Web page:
Paul was initially put in with a group of Special Ed kids, many of who had trouble writing.

“A lot of the kids in there didn’t really have a problem – they just wanted to do nothing,” Paul said. “They didn’t want to succeed."

“I used to wonder,” Paul continued, “Why was I down with that group – with kids who didn’t try.”

When Paul was asked to reflect on a year in school that he felt was productive for him he spoke of his current teacher:

“She is great – energetic and happy. She really wants to help and her life is dedicated to kids. She is able to teach everyone. The only ones she has trouble with were the kids who don’t try.”

I asked Paul about less successful years:

“I had one teacher who just gave out assignments and left it at that,” Paul said.  “There was not a lot of energy.”

Although things have improved since Paul was diagnosed, Paul feels would be more productive for him if his issues were handled as part of the class, rather than separately.

“Forty-five minutes a day, once a day isn’t going to get you anywhere soon,” remarked Paul. “They should give you the sheets you need in class, not outside.”

“I used to think that schools were greedy,” Paul concluded, “that they just wanted to save money. But now I think they do want to help – it’s just difficult to do."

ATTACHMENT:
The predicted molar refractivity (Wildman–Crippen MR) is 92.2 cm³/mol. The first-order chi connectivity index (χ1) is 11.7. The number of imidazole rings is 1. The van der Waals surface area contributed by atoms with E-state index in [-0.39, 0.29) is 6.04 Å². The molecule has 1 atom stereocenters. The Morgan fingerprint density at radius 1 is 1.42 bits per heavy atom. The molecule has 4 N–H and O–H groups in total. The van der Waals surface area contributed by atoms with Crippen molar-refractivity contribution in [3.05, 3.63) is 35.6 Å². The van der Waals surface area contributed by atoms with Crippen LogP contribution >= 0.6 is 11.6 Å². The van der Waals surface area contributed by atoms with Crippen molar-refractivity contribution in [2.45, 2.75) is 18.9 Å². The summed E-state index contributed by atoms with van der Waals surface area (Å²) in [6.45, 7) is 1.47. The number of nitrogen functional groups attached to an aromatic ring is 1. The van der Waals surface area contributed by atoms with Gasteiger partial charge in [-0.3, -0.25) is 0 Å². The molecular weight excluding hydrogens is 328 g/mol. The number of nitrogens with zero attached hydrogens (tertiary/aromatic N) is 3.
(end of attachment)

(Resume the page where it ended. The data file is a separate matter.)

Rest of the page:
Daniel is fourteen and a high school freshman. Daniel spent his elementary and middle schools years in  Public School. Daniel’s diagnoses include ADD  (Attention Deficit Disorder) as well as, “Central Auditory Processing Disorder.”   Based on what Daniel and his mom called a very “frustrating” public school experience, Daniel now attends a private high school.

I asked Daniel why he felt frustrated in public school.

“There wasn’t enough freedom,” he told me. “They would follow me around. I remember getting kicked out for not cooperating.”

“Also,” he continued, “It was too text book – not spontaneous enough.”

Because of Daniel’s IEP, he was given extra time on tests and able to take them in another room.

“Taking tests separately was annoying” Daniel commented. “I felt separated from the community. I didn’t like taking CMTs in a special Ed room – special Ed kids don’t like the extra attention.”

I asked Daniel to recall an especially effective teacher.

“There was one who was very involved with everyone in the class. He was full of life and had really interesting power points.”

How about less effective teachers?

“The ones who were not engaged,” said Daniel.

Although Daniel received a number of failing grades in middle school, he has won three academic awards since going to his new school.

“I feel a lot smarter,” he said. 

Why, I asked.

“I like the smaller classes – I get more one on one with the teachers. Also, we eat lunch with the teachers so I get to speak with them in different situations and ask questions that I may not think to ask in class.”


Mike is presently in middle school. Since kindergarten, educators have had a tough time defining exactly how to define Mike’s “disability.”

A highly articulate, inquisitive and social boy, Mike struggles with encoding and decoding written language as well as comprehending and retaining what he reads and is taught. Trouble with "memory function" and "processing" is Mike’s current diagnosis.

“Some teachers have no idea how kids work,” Mike told me. “A lot are not flexible.”